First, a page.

Sometimes there isn’t enough time in the day to do the things I really want to do. You know, like read. I can see you rolling your eyes, but seriously. There’s no time to read. I was winding my way through a bookstore the other day and found a handful of biographies and memoirs that I’d love to read and pour over and wrap into myself. I should have bought them, brought them home, stacked them in the office and told them to wait for me, but I left them behind, knowing I wouldn’t touch them for weeks, maybe months, because – in case you haven’t noticed – it’s summer.
I bet there are some people to tend to slow down in summer months, but I’m not one of them. Instead, my life intensifies. I’m outdoors, I’m running, I’m pushing dirt in flower beds, I’m going to concerts, I’m dodging night sweats and dreaming of Saturdays. I’m going non-stop. That’s not a bad thing, but it doesn’t leave a lot of time to unwind, so there are days when I wish I could stay home from June through August. Take the dog for a walk. Drink a mug of chai. Work from home. Get a pedicure and save these desperate feet from further embarrassment. Then spend the late afternoon doing the things I really want to do, all of those summer-time activities that people in my part of the state can’t normally do between the months of October and April. (Don’t make me list them. It depresses me and makes me want to move.)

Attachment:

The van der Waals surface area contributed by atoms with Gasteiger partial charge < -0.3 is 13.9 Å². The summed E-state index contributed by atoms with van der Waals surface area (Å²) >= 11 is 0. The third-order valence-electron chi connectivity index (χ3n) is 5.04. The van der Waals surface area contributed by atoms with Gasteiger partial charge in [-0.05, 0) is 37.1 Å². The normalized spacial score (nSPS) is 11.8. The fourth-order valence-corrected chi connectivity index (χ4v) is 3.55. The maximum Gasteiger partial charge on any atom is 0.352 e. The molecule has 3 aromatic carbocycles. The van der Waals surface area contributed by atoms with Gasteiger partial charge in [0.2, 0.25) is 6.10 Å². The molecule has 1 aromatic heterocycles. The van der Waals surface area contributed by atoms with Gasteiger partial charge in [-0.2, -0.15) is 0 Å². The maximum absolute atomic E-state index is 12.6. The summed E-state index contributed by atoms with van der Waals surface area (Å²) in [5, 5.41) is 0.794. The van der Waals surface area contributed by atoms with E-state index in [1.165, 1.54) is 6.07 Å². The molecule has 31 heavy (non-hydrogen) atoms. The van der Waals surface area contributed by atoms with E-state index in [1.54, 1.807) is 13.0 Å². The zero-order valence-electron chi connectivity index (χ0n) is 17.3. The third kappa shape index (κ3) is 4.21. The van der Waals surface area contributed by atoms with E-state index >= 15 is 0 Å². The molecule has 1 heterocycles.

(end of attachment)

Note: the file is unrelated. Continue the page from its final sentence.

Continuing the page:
Now, as another month slips by and we head deep into summer days, I’m thankful that I took time this year to do something different, something that brings summer a little closer to my doorstep, even on the days when I work later than normal and get an hour to myself late at night when the sky is blue-black.
Readers, I’ve been keeping a secret. I planted a garden this spring and the plants are NOT DEAD yet. I know. I can’t believe it either.
This garden of ours, you should know, is not a traditional garden because, unfortunately, our backyard is the size of my thumbnail. So we (and when I say we, I usually mean he) built a six-foot-long container from vinyl material, painted it “red velvet” (ooh la la) and planted tomatoes, basil, butter crunch lettuce and sweet red peppers. Of course, being novice farmers, we planted the little darlings much too close to one another, so now we have a tangle of limbs and flowers and fruit all intertwining and making it difficult to harvest a single thing. We bought too many plants, so the remainders went into clay pots and Home Depot buckets and an empty plastic peanut container.
Ah, mistakes. No matter. We harvested our first lettuce leaves a few weeks ago and I’m happy to report that it tasted so good, so fresh. Nothing like slipping on the flip-flops and trotting out the door and ’round the corner for some produce.
It’s still early for the peppers and the cukes, but we already have one perfectly round, red, ripe tomato waiting for us, with many (too many!) others to follow. Homemade pasta sauce, anyone? I am envisioning lots of delightful meals, prepared in part from the goods in the garden. Grow, little veggies, grow.
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